• How is interaction facilitated in your classroom and what might be impacted?
  • You likely started the semester with certain interaction types in mind (E.g. in-person lectures or online discussions), are there opportunities to “flip” your class model to focus on allowing students opportunities to use in-class time to interact with each other and to watch lectures or do other tasks as homework?
  • If a student does miss a class session what are their options for interacting with other students, you, or the course content?


Maintaining access for students is important. This is both from a digital accessibility perspective (Eg. Captions, etc.) but also access in terms of students being able to get to the course content for review or if they need to miss a class session. 

  • If you are giving lectures in the classroom are you able to record them and provide them to students? Have they been made easy to find in D2L or other learning management system you are using?
  • For group work is there an opportunity for a student to join their group remotely or in non-class session periods? 
  • Consider ways that you can be flexible and accommodating for those who may need additional time with course content, but also be honest with yourself about what you are able to do, it’s OK to put limitations on what you offer.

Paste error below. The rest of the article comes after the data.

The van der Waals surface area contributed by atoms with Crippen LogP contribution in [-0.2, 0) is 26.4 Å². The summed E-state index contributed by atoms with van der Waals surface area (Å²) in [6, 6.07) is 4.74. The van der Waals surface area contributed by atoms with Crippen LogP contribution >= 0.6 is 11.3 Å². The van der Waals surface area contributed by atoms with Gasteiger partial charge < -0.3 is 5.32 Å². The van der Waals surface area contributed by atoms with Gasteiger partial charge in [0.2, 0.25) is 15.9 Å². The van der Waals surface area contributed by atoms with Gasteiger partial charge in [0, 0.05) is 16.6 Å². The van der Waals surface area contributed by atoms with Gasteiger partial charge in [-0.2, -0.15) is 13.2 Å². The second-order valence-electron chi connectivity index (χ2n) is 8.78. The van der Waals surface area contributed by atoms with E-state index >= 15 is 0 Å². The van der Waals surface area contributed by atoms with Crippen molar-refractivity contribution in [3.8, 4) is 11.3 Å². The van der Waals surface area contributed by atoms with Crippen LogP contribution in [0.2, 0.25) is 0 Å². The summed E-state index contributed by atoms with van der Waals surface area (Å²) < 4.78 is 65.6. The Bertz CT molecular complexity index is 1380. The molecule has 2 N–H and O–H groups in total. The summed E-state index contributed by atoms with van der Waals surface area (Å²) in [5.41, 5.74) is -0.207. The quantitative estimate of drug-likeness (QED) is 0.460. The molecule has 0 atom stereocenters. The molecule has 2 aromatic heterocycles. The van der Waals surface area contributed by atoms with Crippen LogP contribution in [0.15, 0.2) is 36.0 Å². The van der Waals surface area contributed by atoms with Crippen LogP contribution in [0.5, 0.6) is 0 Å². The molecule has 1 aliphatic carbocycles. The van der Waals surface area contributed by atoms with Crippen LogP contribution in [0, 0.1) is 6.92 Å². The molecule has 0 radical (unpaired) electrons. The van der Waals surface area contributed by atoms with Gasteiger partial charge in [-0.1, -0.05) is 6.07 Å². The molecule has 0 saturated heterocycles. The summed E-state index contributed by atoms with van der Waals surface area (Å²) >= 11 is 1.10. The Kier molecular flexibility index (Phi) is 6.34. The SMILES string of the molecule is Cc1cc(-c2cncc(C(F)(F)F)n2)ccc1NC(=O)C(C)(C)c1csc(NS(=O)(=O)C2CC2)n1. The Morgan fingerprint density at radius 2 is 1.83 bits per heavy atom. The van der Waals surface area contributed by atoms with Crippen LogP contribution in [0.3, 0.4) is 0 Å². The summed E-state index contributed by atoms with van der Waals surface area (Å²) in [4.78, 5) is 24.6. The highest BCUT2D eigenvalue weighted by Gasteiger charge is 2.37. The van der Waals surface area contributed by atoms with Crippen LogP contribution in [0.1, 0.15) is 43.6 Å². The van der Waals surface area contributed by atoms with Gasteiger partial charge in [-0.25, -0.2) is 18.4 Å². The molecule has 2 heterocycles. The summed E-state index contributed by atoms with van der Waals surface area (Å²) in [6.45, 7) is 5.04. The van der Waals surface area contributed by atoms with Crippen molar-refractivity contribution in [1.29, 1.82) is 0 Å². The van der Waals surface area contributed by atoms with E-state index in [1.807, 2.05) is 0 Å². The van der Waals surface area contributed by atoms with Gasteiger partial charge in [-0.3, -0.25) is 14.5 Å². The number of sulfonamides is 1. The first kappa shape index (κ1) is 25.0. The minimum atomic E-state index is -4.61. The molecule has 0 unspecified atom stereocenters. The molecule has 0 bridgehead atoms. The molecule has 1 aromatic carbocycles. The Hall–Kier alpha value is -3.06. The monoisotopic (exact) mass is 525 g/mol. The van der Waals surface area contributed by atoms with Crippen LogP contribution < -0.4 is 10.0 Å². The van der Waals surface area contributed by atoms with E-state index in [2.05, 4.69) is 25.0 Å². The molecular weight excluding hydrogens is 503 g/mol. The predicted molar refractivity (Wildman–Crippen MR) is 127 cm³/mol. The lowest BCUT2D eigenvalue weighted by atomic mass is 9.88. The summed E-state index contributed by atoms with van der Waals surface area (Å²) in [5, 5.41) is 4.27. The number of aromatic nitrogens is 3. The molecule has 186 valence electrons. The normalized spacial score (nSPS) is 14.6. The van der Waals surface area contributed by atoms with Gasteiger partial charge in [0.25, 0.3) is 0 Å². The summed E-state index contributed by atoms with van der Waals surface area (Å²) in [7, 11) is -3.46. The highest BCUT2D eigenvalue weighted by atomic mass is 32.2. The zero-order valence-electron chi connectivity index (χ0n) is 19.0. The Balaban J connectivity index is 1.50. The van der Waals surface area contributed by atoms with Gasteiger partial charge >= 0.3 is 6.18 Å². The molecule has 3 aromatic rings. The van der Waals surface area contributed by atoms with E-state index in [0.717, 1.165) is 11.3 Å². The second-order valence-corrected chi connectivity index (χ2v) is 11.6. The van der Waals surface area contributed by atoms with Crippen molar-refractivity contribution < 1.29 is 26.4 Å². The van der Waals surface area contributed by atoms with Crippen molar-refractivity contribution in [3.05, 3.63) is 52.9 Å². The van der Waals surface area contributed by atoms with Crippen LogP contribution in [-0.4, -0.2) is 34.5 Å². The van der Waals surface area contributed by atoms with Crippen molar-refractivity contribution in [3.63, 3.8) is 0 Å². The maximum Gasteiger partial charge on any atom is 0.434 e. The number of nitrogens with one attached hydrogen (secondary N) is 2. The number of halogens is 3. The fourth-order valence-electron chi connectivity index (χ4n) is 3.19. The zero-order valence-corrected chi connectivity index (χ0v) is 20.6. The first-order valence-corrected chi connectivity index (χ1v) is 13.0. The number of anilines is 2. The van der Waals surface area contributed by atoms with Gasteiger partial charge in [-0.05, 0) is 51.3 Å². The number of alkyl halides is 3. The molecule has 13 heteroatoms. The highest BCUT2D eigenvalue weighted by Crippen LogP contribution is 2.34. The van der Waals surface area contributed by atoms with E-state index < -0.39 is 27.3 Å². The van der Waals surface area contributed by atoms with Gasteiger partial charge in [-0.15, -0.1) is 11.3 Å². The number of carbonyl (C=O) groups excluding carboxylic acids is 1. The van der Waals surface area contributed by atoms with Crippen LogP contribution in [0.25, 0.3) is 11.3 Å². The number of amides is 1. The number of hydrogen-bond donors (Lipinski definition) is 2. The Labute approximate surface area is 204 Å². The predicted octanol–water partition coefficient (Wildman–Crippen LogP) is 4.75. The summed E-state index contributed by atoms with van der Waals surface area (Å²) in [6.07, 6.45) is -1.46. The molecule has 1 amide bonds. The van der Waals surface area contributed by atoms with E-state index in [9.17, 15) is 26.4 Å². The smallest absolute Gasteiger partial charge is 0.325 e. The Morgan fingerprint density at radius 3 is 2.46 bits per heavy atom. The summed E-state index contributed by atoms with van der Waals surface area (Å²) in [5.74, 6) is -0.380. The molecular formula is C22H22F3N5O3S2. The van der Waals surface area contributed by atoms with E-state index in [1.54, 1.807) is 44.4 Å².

What Might You Do With Your Syllabus?

The syllabus is often thought of as a contract with your students. Typically the syllabus would only have minor changes during the course, but in times of crisis, there are opportunities and reasons to make changes to benefit the faculty, students, and course in general. As you consider what changes you might make to the syllabus keep in mind:

  • Changes should result in streamlining course requirements, reducing workload, or shifting due dates or times. 
  • Mid-Semester changes to the syllabus should never result in additional work, or confusion about the changes. 
  • Ensure you are clearly communicating any changes to your students, keeping in mind that many of them have several courses that are being modified at the same time.

How Could You Use a Class Survey?

You may also want to survey your students to understand where they are at and to inform your work doing any modifications you need to do. Some ideas for this might be: